I’ve been noodling around with Twitter for a few months now. Well, that’s not exactly true. I’ve had an account for months, but for the longest time, I didn’t do anything with it because I didn’t understand it. I kept reading articles and columns about Twitter, but it remained like calculus to me, except with calculus, I never had the breakthrough, while with Twitter, I had a “twepiphany” the other day (Twitter users like to create neologisms that all start with TW).
That’s not to say that I understand it completely. Actually, I think I might have been born 30 years too early to totally grok Twitter, but I am using my account now and I’m thinking about ways that I might be able to use it on behalf of my clients and to market the agency.
David Pogue, personal tech writer for the New York Times, had a very good article on Twitter today that explains what it is and what it does, but best of all, he offers some very good advice that, had I had it three months ago, I could have been tweeting already:
DON’T KNOCK IT TILL YOU’VE TRIED IT Of course, this advice goes for anything in life. But listen: even my own masterful prose can’t capture what you’ll feel when you try Twitter. So try it.
If you don’t get any value from it, close the window and never come back; that’s fine. Despite all the press, Twitter is still largely a geek and early-adopter phenomenon at this point.
DON’T USE THE WEB SITE I couldn’t believe that six million Twitter users lumber off to a Web page every time they want to send or read tweets. Turns out they don’t. About 70 percent use sweet little free programs that sit at the edges of their screens (or run on their cellphones, especially iPhones) all day. They have names like TweetDeck, Twitterfeed, Twhirl and Twitterific.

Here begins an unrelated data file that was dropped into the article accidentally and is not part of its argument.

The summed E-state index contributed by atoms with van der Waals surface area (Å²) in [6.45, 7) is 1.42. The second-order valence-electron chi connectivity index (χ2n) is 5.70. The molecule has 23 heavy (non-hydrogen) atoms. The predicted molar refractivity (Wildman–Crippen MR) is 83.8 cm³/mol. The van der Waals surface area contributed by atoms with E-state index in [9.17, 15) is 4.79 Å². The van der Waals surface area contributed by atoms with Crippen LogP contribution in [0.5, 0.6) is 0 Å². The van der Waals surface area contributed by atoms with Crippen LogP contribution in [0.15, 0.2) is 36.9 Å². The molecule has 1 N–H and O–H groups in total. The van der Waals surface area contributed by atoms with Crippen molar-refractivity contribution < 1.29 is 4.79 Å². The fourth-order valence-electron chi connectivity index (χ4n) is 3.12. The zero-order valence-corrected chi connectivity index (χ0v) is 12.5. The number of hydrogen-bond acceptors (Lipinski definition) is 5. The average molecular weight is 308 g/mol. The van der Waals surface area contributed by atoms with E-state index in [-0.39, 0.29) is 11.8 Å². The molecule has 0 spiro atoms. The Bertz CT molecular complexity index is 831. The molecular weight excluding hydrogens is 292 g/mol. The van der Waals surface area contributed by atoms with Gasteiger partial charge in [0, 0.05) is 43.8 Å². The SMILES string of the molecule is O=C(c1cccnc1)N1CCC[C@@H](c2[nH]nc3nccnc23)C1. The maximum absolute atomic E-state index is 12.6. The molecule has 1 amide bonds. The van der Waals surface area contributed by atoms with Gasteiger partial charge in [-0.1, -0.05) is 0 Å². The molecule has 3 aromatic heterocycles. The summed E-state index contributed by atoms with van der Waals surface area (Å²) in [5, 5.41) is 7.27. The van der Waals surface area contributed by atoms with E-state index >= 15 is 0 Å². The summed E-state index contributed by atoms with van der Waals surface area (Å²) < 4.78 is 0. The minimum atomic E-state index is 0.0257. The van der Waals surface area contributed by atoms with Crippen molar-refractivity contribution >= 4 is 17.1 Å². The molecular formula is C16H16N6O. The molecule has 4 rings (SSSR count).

YOU DON’T HAVE TO READ ALL THE TWEETS It’s common to check out someone’s Twitter profile and read, “Following: 900 people.” Baloney. Nobody has the time to read all the tweets from more than about 30 people — at least, nobody with a life.
Clearly, these high subscribers just read the most recent ones, or skim for good ones, or use search.twitter.com to find messages on certain subjects.
YOU DON’T HAVE TO ANSWER ALL THE REPLIES If you have a lot of followers, you get a lot of replies to your tweets. Fortunately, this isn’t e-mail; nobody expects you to answer everything.
IF YOU’RE CONFUSED ABOUT REPLYING, YOU’RE NOT ALONE If you reply to one of my tweets, I can write back in either of two ways. I can reply as another public tweet, but of course nobody but you will have any idea what I’m talking about. (“@puppydog: Maybe in Montana!!! LOL”).
Or I can send you a private Direct Message — but then our dialogue may end. You can’t reply to my Direct Message unless I’m also following you (it’s an antispam measure, according to Twitter). Get it? Me either. Twitter Inc. says it’s working on fixing this and a host of other confusing elements.
USE IT HOWEVER YOU LIKE I’ve finally harnessed Twitter’s power for my own nefarious ends. I pass on jokes. I share little thoughts that don’t merit a full blog or article post. I follow links and track buddies. I un-follow people who are boring or post 50 times a day.
And I query the multitudes. Last week, I was writing a script for a TV segment, and needed a great example of “an arty movie that a teenage baby sitter wouldn’t be caught dead watching.” My followers instantly shot back a huge assortment of hilarious responses. (“Gandhi.” “My Dinner with André.” “The Red Balloon.”)
Other people plug their blogs, or commiserate, or break news; the first report of the plane in the Hudson came from a Twitterer. It’s all good.
DON’T WORRY ABOUT THE RULES Including mine. Use Twitter the way you want to. Don’t let anyone tell you you’re doing it wrong.
Oh, and one more tip: when you’re trying to get real work done, it’s also O.K. to close Twitter. It may be powerful, useful, addictive and fascinating — but in the end, it’s still an Internet time drain.
And be sure to watch Pogue’s very entertaining video on the page with the article.